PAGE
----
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Sticks, leaves and dirt...OH MY!

Almonds are harvested off a tree, where we shake them on the ground. Then they are swept into rows and picked up. Sounds like a fairly easy and simply process but there are a lot of moving parts with several steps and processes along the way.


If you start with shaking a tree, the vibrations don't just knock the almonds off the tree but of course any loose sticks or leaves will also fall too. This could cause a problem when it comes to sweeping the nuts. The sticks could get caught in the sweeper brushes and maybe even get caught up in the irrigation hoses.


Once the nuts are in the rows and the harvester is set to run through to pick up the almonds, those sticks could be troublesome again. The harvester will generally have to run at a slower speed through the field as to allow for the sticks to not get caught up in the series of belts that carry the almonds up. When the harvester empties the almonds into the shuttle cart and further on the elevator, sticks can clog up belts and c…

Thankful for farmers

In case you missed it last week, I introduced a Thankful Thursday Giveaway series.


Every week, I will post something I am thankful for and challenge you to think of something you are thankful for. I think we all need to stop and take time to appreciate what we have.


So this month, I challenge you all to stop what you are doing and take some time to be thankful and appreciate the world around you.




I ask you to 'like' Almond Girl Jenny Facebook page AND this post AND then comment with something you are thankful for.  I will pick one person each week and send them some 'nutty' cheer to help them spread their happiness.


This week, I wanted to think of something that I did everyday and should be thankful for. Often times, we do things and don't realize how it impacts others. What do you do everyday and take it for granted to be able to do?




Well, I eat everyday. Three times a day, sometimes more than that. How do I get my food? Before you can answer with "the grocery store". Let's think beyond that. The people who get the food to the store. The people who plant, care for, and harvest the food. The farmers!


I am thankful for farmers.





I am a fourth generation California farmer on both my mother and father's sides. Before that my family had been farming in other parts of the world. My dad's side of the family were wine makers in Italy. My mom's side were sheep herders in the Mid West. But they all came to California in the early 1900's for one reason, to farm.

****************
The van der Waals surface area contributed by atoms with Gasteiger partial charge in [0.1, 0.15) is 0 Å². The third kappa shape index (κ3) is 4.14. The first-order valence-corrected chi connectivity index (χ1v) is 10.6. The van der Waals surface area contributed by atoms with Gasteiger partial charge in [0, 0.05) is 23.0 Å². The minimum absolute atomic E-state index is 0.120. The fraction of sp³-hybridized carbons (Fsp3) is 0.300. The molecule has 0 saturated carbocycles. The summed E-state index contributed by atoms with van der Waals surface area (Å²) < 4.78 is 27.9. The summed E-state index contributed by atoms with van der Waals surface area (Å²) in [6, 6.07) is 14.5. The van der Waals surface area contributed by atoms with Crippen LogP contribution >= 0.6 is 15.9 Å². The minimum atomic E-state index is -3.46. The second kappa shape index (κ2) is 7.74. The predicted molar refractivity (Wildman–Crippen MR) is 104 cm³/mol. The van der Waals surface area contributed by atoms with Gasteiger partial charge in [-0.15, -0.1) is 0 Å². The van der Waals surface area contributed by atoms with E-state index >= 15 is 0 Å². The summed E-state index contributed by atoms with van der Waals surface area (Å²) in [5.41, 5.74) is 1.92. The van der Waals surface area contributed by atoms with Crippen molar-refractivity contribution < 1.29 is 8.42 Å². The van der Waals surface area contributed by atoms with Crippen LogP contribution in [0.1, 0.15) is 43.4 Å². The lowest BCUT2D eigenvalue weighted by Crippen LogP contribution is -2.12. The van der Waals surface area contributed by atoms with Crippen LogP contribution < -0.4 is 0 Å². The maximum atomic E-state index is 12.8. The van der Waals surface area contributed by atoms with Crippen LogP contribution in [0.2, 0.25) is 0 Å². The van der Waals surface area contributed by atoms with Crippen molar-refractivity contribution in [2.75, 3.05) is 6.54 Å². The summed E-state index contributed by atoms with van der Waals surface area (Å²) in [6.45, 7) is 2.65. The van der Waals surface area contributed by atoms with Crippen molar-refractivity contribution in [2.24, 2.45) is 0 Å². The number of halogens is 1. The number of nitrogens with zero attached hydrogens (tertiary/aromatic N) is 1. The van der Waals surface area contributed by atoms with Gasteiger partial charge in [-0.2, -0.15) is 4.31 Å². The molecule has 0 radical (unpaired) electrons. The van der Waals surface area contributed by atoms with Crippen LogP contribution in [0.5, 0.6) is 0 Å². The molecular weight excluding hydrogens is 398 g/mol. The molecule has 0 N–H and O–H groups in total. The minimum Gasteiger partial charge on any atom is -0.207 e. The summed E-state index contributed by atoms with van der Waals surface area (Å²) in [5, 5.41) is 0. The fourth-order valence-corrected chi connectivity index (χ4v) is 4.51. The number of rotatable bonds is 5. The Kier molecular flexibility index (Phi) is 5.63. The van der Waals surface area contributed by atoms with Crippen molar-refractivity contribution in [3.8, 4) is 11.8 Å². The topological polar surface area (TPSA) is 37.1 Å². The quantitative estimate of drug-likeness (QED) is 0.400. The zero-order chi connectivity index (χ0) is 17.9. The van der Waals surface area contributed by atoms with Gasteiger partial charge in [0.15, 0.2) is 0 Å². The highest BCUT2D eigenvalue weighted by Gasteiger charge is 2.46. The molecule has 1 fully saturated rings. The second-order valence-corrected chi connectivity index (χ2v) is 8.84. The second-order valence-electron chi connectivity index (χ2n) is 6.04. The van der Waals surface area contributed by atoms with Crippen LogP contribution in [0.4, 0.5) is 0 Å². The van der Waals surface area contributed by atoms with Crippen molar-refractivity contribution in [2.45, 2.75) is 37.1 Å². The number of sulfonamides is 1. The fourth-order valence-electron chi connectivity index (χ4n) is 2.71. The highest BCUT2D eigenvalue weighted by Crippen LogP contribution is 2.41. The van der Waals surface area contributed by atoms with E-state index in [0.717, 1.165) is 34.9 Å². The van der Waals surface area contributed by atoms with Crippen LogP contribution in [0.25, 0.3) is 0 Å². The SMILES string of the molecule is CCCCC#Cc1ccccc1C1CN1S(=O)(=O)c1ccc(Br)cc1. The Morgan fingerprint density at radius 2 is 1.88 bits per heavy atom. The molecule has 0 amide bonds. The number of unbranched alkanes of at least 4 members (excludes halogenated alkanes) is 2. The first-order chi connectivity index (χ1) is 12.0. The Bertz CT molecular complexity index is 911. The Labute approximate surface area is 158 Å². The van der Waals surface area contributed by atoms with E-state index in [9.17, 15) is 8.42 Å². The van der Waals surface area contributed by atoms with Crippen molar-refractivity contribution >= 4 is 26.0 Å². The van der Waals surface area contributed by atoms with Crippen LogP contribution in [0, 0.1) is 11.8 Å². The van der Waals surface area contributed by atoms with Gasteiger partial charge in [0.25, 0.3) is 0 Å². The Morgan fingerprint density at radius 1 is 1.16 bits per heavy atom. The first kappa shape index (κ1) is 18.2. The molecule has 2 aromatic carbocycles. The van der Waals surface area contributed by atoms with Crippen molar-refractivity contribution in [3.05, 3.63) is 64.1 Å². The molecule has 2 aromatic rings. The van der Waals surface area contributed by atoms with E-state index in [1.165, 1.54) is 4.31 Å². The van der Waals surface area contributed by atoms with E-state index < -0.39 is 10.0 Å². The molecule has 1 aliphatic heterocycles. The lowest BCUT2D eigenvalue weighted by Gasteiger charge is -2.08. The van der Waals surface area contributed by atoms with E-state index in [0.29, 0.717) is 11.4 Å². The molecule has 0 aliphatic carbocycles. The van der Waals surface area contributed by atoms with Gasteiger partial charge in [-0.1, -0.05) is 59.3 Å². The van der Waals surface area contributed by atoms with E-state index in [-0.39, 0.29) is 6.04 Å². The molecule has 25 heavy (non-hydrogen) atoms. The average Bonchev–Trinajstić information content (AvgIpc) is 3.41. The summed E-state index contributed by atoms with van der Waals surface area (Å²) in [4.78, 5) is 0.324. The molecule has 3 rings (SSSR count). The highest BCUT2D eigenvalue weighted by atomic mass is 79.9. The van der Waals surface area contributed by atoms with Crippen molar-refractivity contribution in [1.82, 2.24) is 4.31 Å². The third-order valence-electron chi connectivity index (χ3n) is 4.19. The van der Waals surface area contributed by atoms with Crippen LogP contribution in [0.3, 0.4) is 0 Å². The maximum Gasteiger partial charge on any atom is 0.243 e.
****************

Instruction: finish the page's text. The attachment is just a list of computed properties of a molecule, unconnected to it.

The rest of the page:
I am lucky to have married a fellow fourth generation California farmer. His great grandfather came to California for one reason, to farm. California seemed to be the land of opportunity, the land of hope, the place to make a fresh start. California had fertile land and seemed like a great place for many to plant roots in agriculture. Farming was their passion. Their desire to move to a new and unknown place, to start fresh and be a successful farmer. Becoming a farmer was what gave them drive and hope. It was the sought after career, the lifestyle of their dreams.




Today, farming can often be an under rated or looked down upon occupation or lifestyle. Farmers can be looked at as dumb or uneducated. In the movies or advertisements farmers are depicted as okies with overalls, wheat in their mouths or missing a front tooth.



But if you ask me, farmers are some of the smartest, most educated, eternally optimistic, and nicest people I know. Farmers have to be smart to be able to figure out how to do more with less. More and more land is being taken up by urban sprawl, city development, environmental regulations, or lack of resources. Yet, we are being asked to produce more. We are being allocated less water and given more regulations. We are being told to use less pesticides but grow a crop that looks blemish free and has no signs of insects. Farmers are the modern day superman, producing more with less.


Farmers work day in and day out to produce food to feed us all. They often do it without any praise or acknowledgement. They are the backbone of everyone's lives. Farmers are the unsung heroes.
How many of you expect that food to just be there when you want it? The farmers work hard every day to ensure your food is where it needs to be. I am thankful for the farmers in my life and all the farmers across the globe that work hard every day to provide a safe and reliable food supply for you and me.


What are you thankful for?


Until Next Time,
Almond Girl Jenny







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